Former Lexington leading man Kevin Hardesty returns as Don Juan

rcopley@herald-leader.comDecember 6, 2012 

Kevin Hardesty plays Don Juan and Rachel Lee Rogers is Angelique in the Balagula Theatre's production of Don Juan on Trial. Photo by Eugene A. Williams | Balagula Theatre.

EUGENE A. WILLIAMS — Balagula Theatre

  • IF YOU GO

    'Don Juan on Trial'

    What: Balagula Theatre's production of Eric-Emmanuel Schmitt's play.

    When: 8 p.m. Dec. 9-12 and 16-19.

    Where: Natasha's Bistro and Bar, 112 Esplanade

    Tickets: $18, $12 students. Call (859) 259-2754 or visit Balagula.com or Beetnik.com.

Kevin Hardesty was being a dutiful beau. His partner, Rachel Lee Rogers, had left some boots at home that she needed for the opening-night performance of Bug in September at Balagula Theatre. So he went and found them and brought them to the stage at Natasha's Bistro and Bar.

"I walked in, and there was nobody there; they were on their dinner break," Hardesty recalls. "I walked in backstage, and I'd never been in that theater before. And I don't know, I had this little moment of sadness, like I could smell the sawdust and the props and all of it.

"It was weird. It was sort of like I was coming home a little bit."

Little did he know, he was.

Through most of the 1990s and early 2000s, Hardesty lived on area stages. He was essentially Lexington's leading man, playing iconic roles including Hamlet, Stanley in A Streetcar Named Desire, Brick in Cat on a Hot Tin Roof and serving as associate artistic director and then artistic director of Actors Guild of Lexington. Then, he essentially disappeared.

But that night in September, the wheels were set in motion for Hardesty's comeback.

Shortly before the show opened, Balagula co-artistic director Natasha Williams cornered Hardesty on the sidewalk outside the theater.

"She said, 'I don't know you. I've heard stories about you. I have a script you must read called Don Juan,'" Hardesty recalls.

It was Eric-Emmanuel Schmitt's Don Juan on Trial, a 1991 play in which the notorious libertine is put on trial by five of his former lovers.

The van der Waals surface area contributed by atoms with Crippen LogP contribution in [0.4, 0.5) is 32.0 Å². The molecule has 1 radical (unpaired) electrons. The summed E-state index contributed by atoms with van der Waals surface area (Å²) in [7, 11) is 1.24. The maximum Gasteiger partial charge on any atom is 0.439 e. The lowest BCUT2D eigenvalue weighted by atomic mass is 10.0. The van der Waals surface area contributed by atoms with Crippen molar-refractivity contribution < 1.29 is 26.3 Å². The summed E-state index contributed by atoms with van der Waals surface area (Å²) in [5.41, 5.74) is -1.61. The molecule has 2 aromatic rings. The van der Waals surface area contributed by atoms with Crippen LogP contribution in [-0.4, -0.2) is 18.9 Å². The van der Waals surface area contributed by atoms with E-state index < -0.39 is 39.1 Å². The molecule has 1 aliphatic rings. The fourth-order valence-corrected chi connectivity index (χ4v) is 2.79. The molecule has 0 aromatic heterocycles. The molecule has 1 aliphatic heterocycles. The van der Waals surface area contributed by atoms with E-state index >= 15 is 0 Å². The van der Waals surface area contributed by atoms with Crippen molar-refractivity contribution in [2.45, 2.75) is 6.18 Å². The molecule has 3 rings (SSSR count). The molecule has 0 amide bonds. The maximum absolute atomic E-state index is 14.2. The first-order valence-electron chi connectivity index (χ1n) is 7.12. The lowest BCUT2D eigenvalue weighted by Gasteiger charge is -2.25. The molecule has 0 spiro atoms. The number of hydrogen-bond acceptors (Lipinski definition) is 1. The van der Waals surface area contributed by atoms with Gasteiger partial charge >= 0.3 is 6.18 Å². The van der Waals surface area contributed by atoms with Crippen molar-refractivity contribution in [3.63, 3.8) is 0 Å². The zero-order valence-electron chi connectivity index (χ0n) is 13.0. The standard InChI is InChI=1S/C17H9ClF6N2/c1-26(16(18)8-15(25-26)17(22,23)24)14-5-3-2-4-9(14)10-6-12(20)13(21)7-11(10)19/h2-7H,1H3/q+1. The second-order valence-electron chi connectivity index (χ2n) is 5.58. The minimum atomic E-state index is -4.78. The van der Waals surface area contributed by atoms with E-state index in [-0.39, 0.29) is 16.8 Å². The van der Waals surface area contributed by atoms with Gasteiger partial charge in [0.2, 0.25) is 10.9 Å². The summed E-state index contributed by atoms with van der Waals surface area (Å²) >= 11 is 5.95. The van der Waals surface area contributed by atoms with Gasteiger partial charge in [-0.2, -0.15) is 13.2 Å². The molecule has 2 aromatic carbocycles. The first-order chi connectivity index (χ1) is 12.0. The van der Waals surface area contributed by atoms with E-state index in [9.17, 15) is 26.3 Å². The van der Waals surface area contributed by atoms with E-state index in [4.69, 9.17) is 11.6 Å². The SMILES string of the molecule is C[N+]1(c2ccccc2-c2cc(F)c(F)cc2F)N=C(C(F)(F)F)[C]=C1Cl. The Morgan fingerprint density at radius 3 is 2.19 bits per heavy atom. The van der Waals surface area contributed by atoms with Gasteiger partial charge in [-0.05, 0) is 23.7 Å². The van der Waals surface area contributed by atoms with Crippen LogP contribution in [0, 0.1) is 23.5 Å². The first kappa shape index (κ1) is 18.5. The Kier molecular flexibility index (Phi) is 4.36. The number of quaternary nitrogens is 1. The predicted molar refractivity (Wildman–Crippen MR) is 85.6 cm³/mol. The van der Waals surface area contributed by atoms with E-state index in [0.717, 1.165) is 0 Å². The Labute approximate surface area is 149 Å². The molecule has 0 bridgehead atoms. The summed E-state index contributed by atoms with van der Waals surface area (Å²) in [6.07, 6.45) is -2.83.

"My first impression was, 'Don Juan? That ship might have sailed for me,'" Hardesty says. "I read it, and I was immediately struck with the language. ... It just struck me as being really delicious. I started reading it out loud, and I said, I like this. It feels good. It feels like Shakespeare a little bit."

Hardesty says he was drawn by that and the chance to work with Williams, co-artistic director Ryan Case, whom Hardesty helped usher onto local stages during his time at Actors Guild, and Rogers, who is in the midst of her own stage comeback.

Then there was the character.

"I found parallels to my own journey and what happens to Don Juan in the play," Hardesty says. "It's not Don Juan at the height of his running and gunning. It's really Don Juan at the end of the binge, where he's come to terms with the emptiness and the futility of his hedonistic pursuits, which is something I can relate to."

Hardesty's long absence from the stage was tied to some of his own demons.

"The truth is that I'm an alcoholic," Hardesty says. "The alcohol brought me down to my knees five years ago. I got sober, and I've been sober five years.

"I was rebuilding my life, prioritizing things and taking a much-needed break."

Hardesty returns to a different theatrical landscape than he left. The Lexington Shakespeare Festival — which he was active in when it was "literally people pulling up their cars and turning on the headlights so we could do a play" — is now gone, replaced by SummerFest. Actors Guild went through some serious changes and has moved from downtown to suburban Harrodsburg Road. And one of the primary theaters in town, where he will make his return, is based in a restaurant.

"I had never seen a show there until that night, when I saw Bug," Hardesty says. "I was really impressed. It's so intimate, which is really cool."

The space reminds him of old Lexington theater venues such as Theatre DownUnder at Levas' restaurant or Actors Guild's old Short Street theater, "where a breath could read to the back row."

He looks forward in coming months and years to exploring the new Lexington theatrical landscape and "getting together with all my old theater friends. I want to reconnect with them."

Rich Copley: (859) 231-3217. Twitter: @copiousnotes. Blog: copiousnotes.bloginky.com.

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